How do I prepare to sell my business?

15 Jun, 2020

On Behalf of Mack & Mack Attorneys | business law

Like many business owners, you may have decided to sell your business and move on to another endeavor or to enjoy a comfortable retirement. At this early stage, you should consider how to attract a buyer for your business. Entrepreneurs tend to scrutinize a business before buying it, and you should be ready to address their concerns.

Buyers may have various questions about your business. They will also likely want to see specific documents. If you prepare correctly, you may answer questions your buyer has and represent your business well as a sound investment. Forbes provides a few tips that you may benefit from as you seek to sell your company.

Conduct a third party evaluation

You might have a good idea of how valuable your business is, but a professional evaluation of your company may be more likely to persuade a buyer of the value of your operation. Consider having a business valuation specialist valuate your business. A valuation specialist can examine all of your assets and liabilities, using them to come up with a report that defines your business value.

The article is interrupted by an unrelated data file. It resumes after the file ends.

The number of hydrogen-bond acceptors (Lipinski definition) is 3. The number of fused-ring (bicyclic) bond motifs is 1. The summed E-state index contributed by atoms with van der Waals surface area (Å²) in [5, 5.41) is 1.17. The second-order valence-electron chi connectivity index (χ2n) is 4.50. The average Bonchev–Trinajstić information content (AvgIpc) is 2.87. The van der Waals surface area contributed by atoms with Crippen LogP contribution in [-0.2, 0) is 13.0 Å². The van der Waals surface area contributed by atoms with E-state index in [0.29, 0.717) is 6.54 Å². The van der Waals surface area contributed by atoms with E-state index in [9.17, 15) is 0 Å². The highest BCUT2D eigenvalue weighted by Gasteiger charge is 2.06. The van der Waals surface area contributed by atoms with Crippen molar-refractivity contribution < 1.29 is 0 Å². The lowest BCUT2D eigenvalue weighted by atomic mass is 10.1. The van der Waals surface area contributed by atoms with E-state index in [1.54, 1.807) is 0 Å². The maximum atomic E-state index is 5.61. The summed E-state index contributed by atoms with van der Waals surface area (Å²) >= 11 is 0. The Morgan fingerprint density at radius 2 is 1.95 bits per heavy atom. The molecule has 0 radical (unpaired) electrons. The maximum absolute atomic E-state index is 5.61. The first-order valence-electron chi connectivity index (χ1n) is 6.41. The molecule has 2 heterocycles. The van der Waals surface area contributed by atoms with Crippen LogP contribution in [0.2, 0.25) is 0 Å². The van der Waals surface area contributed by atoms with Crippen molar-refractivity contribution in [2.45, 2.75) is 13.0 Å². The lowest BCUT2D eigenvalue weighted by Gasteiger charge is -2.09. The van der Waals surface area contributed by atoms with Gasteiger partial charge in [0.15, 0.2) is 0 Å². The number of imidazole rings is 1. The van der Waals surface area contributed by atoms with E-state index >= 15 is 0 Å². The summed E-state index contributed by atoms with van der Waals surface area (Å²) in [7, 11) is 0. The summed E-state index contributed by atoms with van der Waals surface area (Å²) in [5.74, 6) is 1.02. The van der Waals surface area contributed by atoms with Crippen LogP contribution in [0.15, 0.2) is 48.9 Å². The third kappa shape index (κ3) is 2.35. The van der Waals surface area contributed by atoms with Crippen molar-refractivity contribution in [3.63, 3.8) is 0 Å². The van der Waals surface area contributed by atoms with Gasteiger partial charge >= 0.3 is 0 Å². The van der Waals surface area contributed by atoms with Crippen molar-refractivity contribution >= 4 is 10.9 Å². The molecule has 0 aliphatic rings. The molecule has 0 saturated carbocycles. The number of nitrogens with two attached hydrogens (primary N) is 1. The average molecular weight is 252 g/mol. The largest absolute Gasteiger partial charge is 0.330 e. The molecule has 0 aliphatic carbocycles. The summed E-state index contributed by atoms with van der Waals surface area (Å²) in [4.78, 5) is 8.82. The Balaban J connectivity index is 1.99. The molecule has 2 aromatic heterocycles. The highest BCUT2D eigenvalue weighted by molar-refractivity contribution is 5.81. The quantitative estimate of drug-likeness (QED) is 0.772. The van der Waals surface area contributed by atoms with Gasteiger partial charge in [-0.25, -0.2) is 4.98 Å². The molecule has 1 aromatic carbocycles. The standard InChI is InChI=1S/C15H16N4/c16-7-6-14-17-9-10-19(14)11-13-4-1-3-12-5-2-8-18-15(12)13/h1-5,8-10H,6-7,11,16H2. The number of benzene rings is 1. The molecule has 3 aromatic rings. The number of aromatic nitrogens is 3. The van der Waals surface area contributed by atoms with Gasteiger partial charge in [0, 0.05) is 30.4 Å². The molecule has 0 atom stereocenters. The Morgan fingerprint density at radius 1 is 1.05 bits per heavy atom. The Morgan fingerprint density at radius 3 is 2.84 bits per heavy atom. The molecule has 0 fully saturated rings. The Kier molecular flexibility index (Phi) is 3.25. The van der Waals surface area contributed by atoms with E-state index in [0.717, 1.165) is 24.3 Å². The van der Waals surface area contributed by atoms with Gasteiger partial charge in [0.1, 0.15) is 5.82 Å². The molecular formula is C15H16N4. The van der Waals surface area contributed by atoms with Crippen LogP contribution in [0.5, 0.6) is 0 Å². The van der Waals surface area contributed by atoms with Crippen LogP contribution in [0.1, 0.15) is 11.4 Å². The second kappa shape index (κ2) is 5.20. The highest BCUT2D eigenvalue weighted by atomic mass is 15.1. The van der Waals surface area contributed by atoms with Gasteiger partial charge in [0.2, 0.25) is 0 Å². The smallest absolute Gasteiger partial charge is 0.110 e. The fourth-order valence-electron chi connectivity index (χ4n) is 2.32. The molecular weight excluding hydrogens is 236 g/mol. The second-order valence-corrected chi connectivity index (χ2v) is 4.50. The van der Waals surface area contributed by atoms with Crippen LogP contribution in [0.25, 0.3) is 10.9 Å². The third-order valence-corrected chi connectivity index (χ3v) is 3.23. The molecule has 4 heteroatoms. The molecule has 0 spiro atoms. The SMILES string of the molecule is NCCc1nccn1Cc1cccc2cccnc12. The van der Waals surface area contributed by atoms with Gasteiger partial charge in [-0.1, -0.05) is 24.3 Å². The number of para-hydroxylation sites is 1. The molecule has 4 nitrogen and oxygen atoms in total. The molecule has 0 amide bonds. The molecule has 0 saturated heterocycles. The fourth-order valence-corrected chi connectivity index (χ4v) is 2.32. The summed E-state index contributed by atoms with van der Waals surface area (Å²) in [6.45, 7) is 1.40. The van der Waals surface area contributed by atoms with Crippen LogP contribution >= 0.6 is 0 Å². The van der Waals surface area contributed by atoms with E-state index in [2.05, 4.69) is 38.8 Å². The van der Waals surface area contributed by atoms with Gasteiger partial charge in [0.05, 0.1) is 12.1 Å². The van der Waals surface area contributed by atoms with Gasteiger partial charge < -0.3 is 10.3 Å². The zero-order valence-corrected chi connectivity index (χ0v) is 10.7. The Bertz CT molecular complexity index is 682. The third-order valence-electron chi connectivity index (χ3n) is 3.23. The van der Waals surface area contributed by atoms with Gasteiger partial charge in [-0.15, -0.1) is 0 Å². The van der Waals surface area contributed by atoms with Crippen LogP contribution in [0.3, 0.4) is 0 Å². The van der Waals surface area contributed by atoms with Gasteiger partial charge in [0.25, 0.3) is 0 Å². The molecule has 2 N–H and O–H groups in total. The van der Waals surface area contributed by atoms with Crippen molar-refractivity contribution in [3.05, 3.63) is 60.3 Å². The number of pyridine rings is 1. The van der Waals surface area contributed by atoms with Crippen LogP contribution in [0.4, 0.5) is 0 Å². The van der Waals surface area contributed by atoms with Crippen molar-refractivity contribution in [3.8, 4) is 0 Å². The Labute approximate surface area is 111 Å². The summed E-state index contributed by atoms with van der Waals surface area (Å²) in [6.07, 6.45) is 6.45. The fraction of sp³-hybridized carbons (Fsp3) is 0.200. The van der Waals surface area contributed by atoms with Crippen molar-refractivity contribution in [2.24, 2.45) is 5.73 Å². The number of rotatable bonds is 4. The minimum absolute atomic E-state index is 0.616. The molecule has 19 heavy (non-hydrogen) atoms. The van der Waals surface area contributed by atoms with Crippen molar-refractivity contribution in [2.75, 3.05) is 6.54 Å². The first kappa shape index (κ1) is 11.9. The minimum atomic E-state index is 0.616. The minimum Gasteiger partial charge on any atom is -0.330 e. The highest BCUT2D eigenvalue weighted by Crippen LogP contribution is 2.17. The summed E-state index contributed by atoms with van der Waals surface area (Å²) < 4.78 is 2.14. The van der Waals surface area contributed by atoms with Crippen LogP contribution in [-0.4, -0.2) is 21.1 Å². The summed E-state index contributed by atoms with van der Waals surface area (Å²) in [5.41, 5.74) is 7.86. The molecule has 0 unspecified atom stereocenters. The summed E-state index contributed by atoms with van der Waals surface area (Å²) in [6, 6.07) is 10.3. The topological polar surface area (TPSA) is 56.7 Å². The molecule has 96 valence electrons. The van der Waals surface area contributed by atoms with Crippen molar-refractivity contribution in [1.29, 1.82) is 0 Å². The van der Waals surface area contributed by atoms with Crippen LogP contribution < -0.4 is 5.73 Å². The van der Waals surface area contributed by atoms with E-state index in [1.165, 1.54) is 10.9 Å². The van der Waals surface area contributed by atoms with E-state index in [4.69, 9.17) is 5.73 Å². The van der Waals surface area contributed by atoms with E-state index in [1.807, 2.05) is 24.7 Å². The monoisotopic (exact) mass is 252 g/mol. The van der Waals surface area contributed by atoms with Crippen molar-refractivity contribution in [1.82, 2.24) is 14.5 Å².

Address problems with your business

Put yourself in the head of a potential buyer. Think of anything about your business that might cause a buyer to have doubts about the value of your business. Perhaps your place of business has frayed or cracked walls, or you have an expired license or a lapsed vendor contract.

Before you go looking for a buyer, take the time to address problems with your business. Make sure your contracts and licenses are up to date. You may need to conduct some building repairs or renovation. Check to see that your operational documents are accessible and complete.

Prepare your business records

Look over your business finances. Expect that a buyer will want to evaluate your business records to ensure that your business is not an unacceptable risk. These documents generally include the following:

  • Profit and loss statements
  • Net profit statements
  • Monthly bank statements going back several years
  • Balance sheets
  • Business tax returns for the past three years

Practicing complete financial transparency may not only convince your buyer to purchase your business, but it can keep the purchase going without significant delays. A buyer and the agents associated with the buyer will likely want time to review your records and may not appreciate waiting for you to get them ready.

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